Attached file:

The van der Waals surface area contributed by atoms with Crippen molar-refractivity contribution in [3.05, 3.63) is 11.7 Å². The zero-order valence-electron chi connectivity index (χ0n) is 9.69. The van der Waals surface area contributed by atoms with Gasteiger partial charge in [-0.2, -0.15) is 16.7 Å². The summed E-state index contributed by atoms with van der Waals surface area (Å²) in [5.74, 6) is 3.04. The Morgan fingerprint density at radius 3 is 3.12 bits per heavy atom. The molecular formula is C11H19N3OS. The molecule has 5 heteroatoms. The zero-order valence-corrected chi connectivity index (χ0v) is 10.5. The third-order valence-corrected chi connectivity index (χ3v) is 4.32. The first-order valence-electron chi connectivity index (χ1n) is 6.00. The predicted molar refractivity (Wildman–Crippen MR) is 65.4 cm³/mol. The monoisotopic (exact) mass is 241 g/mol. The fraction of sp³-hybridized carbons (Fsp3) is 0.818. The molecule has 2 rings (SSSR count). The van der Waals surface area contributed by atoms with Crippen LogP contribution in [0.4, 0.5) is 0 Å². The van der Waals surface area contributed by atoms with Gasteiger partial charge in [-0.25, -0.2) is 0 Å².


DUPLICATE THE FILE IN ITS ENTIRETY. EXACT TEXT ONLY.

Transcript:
The van der Waals surface area contributed by atoms with Crippen molar-refractivity contribution in [3.05, 3.63) is 11.7 Å². The zero-order valence-electron chi connectivity index (χ0n) is 9.69. The van der Waals surface area contributed by atoms with Gasteiger partial charge in [-0.2, -0.15) is 16.7 Å². The summed E-state index contributed by atoms with van der Waals surface area (Å²) in [5.74, 6) is 3.04. The Morgan fingerprint density at radius 3 is 3.12 bits per heavy atom. The molecular formula is C11H19N3OS. The molecule has 5 heteroatoms. The zero-order valence-corrected chi connectivity index (χ0v) is 10.5. The third-order valence-corrected chi connectivity index (χ3v) is 4.32. The first-order valence-electron chi connectivity index (χ1n) is 6.00. The predicted molar refractivity (Wildman–Crippen MR) is 65.4 cm³/mol. The monoisotopic (exact) mass is 241 g/mol. The fraction of sp³-hybridized carbons (Fsp3) is 0.818. The molecule has 2 rings (SSSR count). The van der Waals surface area contributed by atoms with Crippen LogP contribution in [0.4, 0.5) is 0 Å². The van der Waals surface area contributed by atoms with Gasteiger partial charge in [-0.25, -0.2) is 0 Å².